Over time, society has become increasingly comfortable with employers leveraging technology to monitor the quality of their employees. In a world riddled with subconscious biases, the idea of an employer utilizing objective metrics such as emails sent, meetings attended, words typed, etc. appears enticingly politically correct to an employer wishing to proactively mitigate human resources scandal. However, what happens if one does not have a regular desk job? How should society think about the ethics of leveraging biological metrics if one occupies a blue-collar, physical job? One interesting case study investigates the introduction of technology in the trucking industry.
Unless you are somebody who prefers isolation and long hours, being a long-haul trucker is quite a grueling job. Although hourly pay is not a common occurrence, long-haul drivers are typically paid overtime. The maximum allowable overtime is capped by United States regulations. Currently, truckers are only allowed to drive a maximum of 14 hours before taking a required 10-hour break. Additionally, truckers are not allowed to drive more than 70 hours in an eight-day period . This incentive structure results in many truckers pushing their bodies to drive up to the maximum allowable hours per eight days.
Being human, the truckers have their biological limits and need sleep. Being businesspeople, the employers of these truckers want to monitor the drive time of their drivers in order to minimize costs incurred (in the form of overtime payment and fines incurred should a driver attempt to work longer hours than required). This led to a law passing in 2015 and being implemented in 2017 requiring all drivers to equip their truck with Electronic Logging Devices (ELDs). In short, these devices provide an objective measurement of a driver’s productivity and risk by logging things like hours driven and speed .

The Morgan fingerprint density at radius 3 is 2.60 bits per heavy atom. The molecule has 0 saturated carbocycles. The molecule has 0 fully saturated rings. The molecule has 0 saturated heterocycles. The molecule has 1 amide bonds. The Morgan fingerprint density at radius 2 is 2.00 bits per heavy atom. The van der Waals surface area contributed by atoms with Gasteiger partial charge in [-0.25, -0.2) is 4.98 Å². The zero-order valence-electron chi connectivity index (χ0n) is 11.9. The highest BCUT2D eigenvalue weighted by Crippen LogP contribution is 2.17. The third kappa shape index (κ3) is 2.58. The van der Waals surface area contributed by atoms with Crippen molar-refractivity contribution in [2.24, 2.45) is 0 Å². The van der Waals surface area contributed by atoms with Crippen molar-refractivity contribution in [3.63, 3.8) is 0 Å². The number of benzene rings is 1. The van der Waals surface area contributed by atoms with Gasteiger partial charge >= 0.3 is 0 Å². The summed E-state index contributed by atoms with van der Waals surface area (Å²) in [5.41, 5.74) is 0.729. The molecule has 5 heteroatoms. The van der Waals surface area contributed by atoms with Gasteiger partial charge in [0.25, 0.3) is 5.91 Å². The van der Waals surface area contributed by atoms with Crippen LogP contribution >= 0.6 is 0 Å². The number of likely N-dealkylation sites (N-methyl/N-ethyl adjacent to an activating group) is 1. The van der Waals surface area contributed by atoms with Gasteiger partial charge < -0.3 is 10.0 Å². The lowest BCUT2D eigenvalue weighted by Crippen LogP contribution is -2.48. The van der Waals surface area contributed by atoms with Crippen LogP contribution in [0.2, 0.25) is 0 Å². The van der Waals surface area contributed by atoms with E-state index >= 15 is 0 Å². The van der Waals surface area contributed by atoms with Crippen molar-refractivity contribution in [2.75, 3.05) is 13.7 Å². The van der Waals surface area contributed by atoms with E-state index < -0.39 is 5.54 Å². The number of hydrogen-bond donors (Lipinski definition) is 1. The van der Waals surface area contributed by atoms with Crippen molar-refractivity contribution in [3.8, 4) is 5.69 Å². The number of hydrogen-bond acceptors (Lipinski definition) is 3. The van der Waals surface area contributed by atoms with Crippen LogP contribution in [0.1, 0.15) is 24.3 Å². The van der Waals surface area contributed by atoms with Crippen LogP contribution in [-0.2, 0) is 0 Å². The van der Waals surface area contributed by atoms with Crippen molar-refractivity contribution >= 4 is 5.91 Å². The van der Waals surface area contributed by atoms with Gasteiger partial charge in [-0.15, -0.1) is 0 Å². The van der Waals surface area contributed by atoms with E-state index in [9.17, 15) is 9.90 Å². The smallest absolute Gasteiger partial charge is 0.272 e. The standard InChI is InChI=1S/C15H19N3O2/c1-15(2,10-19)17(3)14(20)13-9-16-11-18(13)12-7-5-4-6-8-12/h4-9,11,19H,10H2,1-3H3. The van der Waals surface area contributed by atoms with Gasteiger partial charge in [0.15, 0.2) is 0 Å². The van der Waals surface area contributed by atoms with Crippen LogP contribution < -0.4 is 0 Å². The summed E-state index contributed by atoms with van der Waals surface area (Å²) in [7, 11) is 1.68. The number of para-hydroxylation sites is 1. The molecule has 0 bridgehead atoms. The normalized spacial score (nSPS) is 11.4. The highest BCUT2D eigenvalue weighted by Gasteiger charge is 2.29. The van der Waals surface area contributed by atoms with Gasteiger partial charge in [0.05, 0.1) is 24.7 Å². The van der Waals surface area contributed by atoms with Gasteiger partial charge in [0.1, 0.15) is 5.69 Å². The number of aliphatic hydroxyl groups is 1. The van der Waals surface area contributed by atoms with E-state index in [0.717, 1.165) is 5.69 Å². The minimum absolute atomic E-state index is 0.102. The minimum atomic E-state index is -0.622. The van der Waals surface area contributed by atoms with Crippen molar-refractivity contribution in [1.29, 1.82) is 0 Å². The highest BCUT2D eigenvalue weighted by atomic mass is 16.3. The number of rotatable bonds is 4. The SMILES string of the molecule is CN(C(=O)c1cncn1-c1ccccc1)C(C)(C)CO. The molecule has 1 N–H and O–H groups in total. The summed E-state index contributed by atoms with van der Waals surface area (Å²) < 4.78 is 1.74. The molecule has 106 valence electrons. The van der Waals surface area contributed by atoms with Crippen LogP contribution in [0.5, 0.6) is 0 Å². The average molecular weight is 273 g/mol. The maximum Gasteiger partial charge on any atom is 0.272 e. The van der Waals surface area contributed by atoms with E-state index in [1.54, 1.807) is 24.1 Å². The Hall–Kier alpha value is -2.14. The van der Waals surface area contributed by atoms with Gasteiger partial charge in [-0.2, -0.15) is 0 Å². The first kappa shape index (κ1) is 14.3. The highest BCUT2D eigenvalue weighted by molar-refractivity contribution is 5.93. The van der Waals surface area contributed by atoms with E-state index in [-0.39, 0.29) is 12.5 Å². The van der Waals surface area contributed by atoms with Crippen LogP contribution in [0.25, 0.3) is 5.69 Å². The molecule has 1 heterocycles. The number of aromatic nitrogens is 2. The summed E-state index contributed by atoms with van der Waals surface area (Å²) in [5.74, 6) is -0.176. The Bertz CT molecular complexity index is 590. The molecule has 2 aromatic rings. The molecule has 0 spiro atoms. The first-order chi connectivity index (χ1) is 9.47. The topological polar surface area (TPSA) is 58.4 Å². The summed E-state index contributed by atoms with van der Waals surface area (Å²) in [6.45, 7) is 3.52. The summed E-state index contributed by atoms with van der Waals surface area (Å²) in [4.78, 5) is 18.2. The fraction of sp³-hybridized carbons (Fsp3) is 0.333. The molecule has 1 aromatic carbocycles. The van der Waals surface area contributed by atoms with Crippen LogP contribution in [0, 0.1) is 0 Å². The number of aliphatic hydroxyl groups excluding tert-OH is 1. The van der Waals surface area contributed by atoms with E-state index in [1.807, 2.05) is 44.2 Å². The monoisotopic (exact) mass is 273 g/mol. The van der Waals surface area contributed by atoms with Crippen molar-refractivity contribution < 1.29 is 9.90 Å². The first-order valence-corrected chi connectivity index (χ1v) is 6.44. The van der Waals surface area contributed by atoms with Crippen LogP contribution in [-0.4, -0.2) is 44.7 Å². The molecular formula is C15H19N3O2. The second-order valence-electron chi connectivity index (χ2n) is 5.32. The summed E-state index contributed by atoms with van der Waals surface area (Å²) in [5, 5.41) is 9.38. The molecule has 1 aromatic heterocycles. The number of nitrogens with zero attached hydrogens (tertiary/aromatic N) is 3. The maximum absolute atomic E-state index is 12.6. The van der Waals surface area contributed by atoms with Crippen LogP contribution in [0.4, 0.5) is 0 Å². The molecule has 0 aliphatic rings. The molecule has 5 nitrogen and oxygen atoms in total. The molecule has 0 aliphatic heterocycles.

Although it is generally accepted than more data can lead to a more efficient operation, in this case, it has created a tricky situation in which two parties have conflicting opinions of the true intention behind requiring ELDs. Employers view their implementation as mutually beneficial. On one hand, they will have certainty that their drivers are not lying on their logbooks or working too many hours thus risking fines. Additionally, they believe that they have their drivers’ best interests in mind as they can now ensure they are taking an adequate amount of rests. On the other hand, drivers see ELDs as an invasion of privacy that limits their ability to perform on the job. By forcing a time limitation, drivers may feel the need to speed in order to make up for any loss of time due to unforeseen circumstances. In the case of one driver, Trevor, “I was five minutes short on time, and I was trying to make up five minutes so I could see my family…” . This resulted in Trevor making the decision to speed through a turn and ultimately crashing his truck.
How can the data collected, and the data collection process, be refined to mitigate against this risk? After all, drivers are people and people have different thresholds for when they are too tired to safely perform their job. One potential solution is the SmartCap. The SmartCap is fitted with EEG monitoring to detect signs of sleepiness or fatigue .
While I acknowledge that technology like the SmartCap appears to be a huge overstep in data privacy, I feel that it is ultimately necessary in the case of long-haul trucking. I feel that having no firm regulation incentivizes employers to abuse their truck drivers by demanding unrealistic delivery times. At the same time, I feel that as the regulation stands, incentives are still not aligned. However, careful thought must go into the creation of the regulation. Given the sensitivity of the data, I feel it should be limited to use only while the driver is in the truck and on-the-job.
: “Truck Driving per Hour Salary.” http://www.alltrucking.com/faq/per-hour-salary/
: “ELD Facts.” https://www.eldfacts.com/eld-facts/
: “The Quantified Employee: How Companies Use Tech to Track Workers.” https://www.pcmag.com/news/the-quantified-employee-how-companies-use-tech-to-track-workers